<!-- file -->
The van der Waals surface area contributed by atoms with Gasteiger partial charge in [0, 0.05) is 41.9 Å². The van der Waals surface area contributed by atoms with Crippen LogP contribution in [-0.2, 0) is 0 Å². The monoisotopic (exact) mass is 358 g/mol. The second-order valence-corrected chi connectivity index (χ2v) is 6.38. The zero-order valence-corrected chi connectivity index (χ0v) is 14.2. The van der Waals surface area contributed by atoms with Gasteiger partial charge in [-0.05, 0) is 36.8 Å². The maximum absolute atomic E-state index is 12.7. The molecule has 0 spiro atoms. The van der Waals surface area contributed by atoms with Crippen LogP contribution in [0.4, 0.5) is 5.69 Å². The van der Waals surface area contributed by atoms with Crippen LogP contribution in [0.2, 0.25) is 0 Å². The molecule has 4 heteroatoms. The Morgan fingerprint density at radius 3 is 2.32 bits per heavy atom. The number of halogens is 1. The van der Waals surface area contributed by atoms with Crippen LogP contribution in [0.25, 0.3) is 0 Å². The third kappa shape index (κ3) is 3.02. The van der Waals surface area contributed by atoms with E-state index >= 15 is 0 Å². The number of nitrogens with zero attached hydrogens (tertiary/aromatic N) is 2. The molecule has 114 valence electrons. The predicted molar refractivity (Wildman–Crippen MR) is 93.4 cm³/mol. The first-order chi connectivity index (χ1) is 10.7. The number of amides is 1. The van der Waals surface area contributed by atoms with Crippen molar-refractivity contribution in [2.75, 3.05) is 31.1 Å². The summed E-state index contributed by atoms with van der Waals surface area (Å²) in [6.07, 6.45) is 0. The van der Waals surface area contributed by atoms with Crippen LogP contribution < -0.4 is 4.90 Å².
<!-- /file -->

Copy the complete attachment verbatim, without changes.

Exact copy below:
The van der Waals surface area contributed by atoms with Gasteiger partial charge in [0, 0.05) is 41.9 Å². The van der Waals surface area contributed by atoms with Crippen LogP contribution in [-0.2, 0) is 0 Å². The monoisotopic (exact) mass is 358 g/mol. The second-order valence-corrected chi connectivity index (χ2v) is 6.38. The zero-order valence-corrected chi connectivity index (χ0v) is 14.2. The van der Waals surface area contributed by atoms with Gasteiger partial charge in [-0.05, 0) is 36.8 Å². The maximum absolute atomic E-state index is 12.7. The molecule has 0 spiro atoms. The van der Waals surface area contributed by atoms with Crippen LogP contribution in [0.4, 0.5) is 5.69 Å². The van der Waals surface area contributed by atoms with Crippen LogP contribution in [0.2, 0.25) is 0 Å². The molecule has 4 heteroatoms. The Morgan fingerprint density at radius 3 is 2.32 bits per heavy atom. The number of halogens is 1. The van der Waals surface area contributed by atoms with Crippen LogP contribution in [0.25, 0.3) is 0 Å². The third kappa shape index (κ3) is 3.02. The van der Waals surface area contributed by atoms with E-state index >= 15 is 0 Å². The number of nitrogens with zero attached hydrogens (tertiary/aromatic N) is 2. The molecule has 114 valence electrons. The predicted molar refractivity (Wildman–Crippen MR) is 93.4 cm³/mol. The first-order chi connectivity index (χ1) is 10.7. The number of amides is 1. The van der Waals surface area contributed by atoms with Crippen molar-refractivity contribution in [2.75, 3.05) is 31.1 Å². The summed E-state index contributed by atoms with van der Waals surface area (Å²) in [6.07, 6.45) is 0. The van der Waals surface area contributed by atoms with Crippen LogP contribution < -0.4 is 4.90 Å².